East Prairie School in Skokie, Illinois finds itself in the eye of a storm or at least a tempest in a tea pot. I would love to see more public schools caught in such tempests of their own making. Public school administrators tend to respond to only three things:
- Loss of funds
- A huge community outcry
- Bad press—particularly national press
That’s why pro-family organizations need to publish more exposés of school issues, using the names of teachers who are exploiting their taxpayer-subsidized jobs to promote their non-factual moral and political beliefs through their classroom comments, curricular and supplemental resources, and activities. But I digress.
A fourth-grade teacher in Skokie distributed an assignment recently that was purportedly intended merely to explain the functions of government. Sounds reasonable enough. The problem is that the assignment compares the functions of government to the functions of family. Perhaps the teacher didn’t think through the ideological implications of the questions posed in the assignment, in which case he or she deserves a measure of tolerance. And perhaps in the future other teachers will learn from this teacher’s mistake.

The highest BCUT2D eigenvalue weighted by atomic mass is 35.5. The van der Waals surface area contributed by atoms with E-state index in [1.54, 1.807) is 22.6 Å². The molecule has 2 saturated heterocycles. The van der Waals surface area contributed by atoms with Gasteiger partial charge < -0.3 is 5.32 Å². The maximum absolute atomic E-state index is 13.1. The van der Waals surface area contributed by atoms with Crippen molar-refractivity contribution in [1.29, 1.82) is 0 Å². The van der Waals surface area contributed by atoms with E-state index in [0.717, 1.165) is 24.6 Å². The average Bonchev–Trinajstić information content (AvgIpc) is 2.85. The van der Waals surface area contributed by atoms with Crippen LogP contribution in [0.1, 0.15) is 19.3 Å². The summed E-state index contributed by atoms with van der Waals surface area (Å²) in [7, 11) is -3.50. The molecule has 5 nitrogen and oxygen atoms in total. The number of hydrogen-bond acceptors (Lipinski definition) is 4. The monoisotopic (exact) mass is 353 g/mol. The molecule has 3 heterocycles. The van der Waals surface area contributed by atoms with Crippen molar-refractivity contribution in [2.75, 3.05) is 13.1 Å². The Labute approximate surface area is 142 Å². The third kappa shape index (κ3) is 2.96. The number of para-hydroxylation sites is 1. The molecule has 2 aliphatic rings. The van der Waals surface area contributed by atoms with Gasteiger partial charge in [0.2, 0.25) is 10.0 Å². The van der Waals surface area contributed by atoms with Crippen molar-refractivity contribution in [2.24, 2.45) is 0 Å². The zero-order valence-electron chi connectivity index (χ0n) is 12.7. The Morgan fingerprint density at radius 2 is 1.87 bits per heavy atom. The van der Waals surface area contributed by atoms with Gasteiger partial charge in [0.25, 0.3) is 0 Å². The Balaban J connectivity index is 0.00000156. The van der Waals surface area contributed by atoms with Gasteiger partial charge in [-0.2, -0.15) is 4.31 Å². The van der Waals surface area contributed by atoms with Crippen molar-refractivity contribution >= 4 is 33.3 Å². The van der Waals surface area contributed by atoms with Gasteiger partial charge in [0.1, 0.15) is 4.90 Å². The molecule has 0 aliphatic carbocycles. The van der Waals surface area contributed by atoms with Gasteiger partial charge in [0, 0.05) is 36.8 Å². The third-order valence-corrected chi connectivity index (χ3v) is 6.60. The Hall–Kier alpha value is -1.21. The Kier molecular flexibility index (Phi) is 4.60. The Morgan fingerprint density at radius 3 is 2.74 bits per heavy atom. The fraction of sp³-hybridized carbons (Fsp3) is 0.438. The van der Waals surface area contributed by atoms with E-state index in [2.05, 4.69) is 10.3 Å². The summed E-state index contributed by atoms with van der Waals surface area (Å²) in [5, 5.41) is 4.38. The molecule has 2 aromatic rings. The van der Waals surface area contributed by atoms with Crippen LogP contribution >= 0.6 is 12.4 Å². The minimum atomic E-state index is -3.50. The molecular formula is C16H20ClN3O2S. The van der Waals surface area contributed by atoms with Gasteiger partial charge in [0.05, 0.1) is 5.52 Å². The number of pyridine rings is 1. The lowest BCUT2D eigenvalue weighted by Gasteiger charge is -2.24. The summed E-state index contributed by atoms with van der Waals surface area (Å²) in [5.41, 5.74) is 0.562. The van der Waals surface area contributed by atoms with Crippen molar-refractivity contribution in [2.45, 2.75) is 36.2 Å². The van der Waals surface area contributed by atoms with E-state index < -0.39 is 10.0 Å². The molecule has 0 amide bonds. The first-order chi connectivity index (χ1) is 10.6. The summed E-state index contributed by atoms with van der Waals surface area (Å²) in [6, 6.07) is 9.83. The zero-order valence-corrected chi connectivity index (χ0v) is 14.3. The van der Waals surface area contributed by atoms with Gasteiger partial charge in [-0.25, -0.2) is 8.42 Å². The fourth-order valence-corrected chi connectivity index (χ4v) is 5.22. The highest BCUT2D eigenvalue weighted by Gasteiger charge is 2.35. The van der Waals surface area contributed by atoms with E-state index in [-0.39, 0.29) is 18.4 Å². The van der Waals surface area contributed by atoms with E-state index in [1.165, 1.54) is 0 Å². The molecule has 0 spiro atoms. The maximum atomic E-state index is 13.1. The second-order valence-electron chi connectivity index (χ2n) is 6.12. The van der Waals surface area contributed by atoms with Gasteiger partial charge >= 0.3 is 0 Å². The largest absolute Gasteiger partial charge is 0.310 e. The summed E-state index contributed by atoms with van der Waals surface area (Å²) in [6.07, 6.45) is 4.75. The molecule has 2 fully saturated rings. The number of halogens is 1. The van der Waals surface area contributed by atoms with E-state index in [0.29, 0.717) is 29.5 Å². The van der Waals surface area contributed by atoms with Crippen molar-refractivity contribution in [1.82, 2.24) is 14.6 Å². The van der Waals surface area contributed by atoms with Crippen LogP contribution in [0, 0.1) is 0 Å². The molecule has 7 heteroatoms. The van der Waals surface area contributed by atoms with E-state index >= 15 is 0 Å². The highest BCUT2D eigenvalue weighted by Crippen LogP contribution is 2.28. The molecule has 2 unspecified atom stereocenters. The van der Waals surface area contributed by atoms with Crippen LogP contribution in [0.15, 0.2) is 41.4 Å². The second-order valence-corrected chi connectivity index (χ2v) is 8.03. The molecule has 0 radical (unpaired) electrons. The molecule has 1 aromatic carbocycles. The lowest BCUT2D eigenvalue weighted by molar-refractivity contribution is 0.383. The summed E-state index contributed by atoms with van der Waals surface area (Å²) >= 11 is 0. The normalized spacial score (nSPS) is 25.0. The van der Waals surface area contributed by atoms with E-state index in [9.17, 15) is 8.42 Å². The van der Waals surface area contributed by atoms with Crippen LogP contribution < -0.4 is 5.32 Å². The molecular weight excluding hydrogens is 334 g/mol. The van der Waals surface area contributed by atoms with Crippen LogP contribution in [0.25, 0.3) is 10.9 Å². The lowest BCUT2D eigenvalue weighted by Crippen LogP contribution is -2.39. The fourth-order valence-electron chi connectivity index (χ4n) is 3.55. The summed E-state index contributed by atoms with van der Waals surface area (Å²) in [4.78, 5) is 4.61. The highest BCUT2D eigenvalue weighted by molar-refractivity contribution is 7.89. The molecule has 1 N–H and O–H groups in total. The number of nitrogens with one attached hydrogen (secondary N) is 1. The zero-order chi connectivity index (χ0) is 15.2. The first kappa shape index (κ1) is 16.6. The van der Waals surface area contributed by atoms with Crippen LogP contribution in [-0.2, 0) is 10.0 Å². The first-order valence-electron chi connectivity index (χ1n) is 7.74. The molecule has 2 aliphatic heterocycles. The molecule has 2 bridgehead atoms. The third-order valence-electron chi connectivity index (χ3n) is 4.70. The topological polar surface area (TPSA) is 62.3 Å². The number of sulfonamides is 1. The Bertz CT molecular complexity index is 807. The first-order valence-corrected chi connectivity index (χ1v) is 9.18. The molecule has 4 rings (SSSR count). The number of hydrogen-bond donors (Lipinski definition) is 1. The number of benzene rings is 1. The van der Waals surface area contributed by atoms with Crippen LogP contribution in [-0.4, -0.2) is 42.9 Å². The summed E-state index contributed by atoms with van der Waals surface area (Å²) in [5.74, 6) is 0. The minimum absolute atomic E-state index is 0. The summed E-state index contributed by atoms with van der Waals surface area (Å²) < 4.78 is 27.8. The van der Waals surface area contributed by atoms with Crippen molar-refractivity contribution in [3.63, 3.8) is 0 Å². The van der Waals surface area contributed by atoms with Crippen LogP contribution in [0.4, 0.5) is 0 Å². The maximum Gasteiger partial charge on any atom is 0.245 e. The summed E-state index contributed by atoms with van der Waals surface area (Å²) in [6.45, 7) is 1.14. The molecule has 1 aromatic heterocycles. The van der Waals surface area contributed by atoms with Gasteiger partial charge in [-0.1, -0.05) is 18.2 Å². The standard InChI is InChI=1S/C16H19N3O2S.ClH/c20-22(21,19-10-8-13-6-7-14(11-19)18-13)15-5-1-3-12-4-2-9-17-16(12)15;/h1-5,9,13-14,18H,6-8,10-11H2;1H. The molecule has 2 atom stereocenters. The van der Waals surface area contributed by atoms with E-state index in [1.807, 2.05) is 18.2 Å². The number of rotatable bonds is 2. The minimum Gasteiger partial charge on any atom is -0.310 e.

Many teachers see themselves as the arbiter of moral and political truth and feel no compunction about inculcating other people’s children with their beliefs—all in the service of their notions of safety, health and education. This assignment brings to mind MSNBC’s Melissa Harris-Perry’s startling statement that “we have to break through our kind of private idea that kids belong to their parents or kids belong to their families, and recognize that kids belong to their communities.”